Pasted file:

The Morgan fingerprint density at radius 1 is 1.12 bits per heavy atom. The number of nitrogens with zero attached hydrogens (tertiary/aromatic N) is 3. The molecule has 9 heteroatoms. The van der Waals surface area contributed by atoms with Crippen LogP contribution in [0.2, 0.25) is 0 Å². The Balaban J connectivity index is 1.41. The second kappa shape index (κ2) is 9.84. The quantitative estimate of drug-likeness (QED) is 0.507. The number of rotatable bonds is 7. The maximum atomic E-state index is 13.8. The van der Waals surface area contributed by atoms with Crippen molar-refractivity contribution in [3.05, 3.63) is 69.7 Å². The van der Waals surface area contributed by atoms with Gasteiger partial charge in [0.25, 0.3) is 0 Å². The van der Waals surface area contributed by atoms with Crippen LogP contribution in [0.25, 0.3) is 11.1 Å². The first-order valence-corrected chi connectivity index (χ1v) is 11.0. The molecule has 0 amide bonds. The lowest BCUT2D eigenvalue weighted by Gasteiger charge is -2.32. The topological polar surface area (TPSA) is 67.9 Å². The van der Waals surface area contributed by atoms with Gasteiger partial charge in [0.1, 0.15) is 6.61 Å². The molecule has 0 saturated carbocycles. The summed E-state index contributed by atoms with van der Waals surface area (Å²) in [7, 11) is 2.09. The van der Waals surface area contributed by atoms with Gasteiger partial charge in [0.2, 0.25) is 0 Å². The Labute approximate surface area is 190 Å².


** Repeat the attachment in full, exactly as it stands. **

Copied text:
The Morgan fingerprint density at radius 1 is 1.12 bits per heavy atom. The number of nitrogens with zero attached hydrogens (tertiary/aromatic N) is 3. The molecule has 9 heteroatoms. The van der Waals surface area contributed by atoms with Crippen LogP contribution in [0.2, 0.25) is 0 Å². The Balaban J connectivity index is 1.41. The second kappa shape index (κ2) is 9.84. The quantitative estimate of drug-likeness (QED) is 0.507. The number of rotatable bonds is 7. The maximum atomic E-state index is 13.8. The van der Waals surface area contributed by atoms with Crippen molar-refractivity contribution in [3.05, 3.63) is 69.7 Å². The van der Waals surface area contributed by atoms with Gasteiger partial charge in [0.25, 0.3) is 0 Å². The van der Waals surface area contributed by atoms with Crippen LogP contribution in [0.25, 0.3) is 11.1 Å². The first-order valence-corrected chi connectivity index (χ1v) is 11.0. The molecule has 0 amide bonds. The lowest BCUT2D eigenvalue weighted by Gasteiger charge is -2.32. The topological polar surface area (TPSA) is 67.9 Å². The van der Waals surface area contributed by atoms with Gasteiger partial charge in [0.1, 0.15) is 6.61 Å². The molecule has 0 saturated carbocycles. The summed E-state index contributed by atoms with van der Waals surface area (Å²) in [7, 11) is 2.09. The van der Waals surface area contributed by atoms with Gasteiger partial charge in [0.2, 0.25) is 0 Å². The Labute approximate surface area is 190 Å².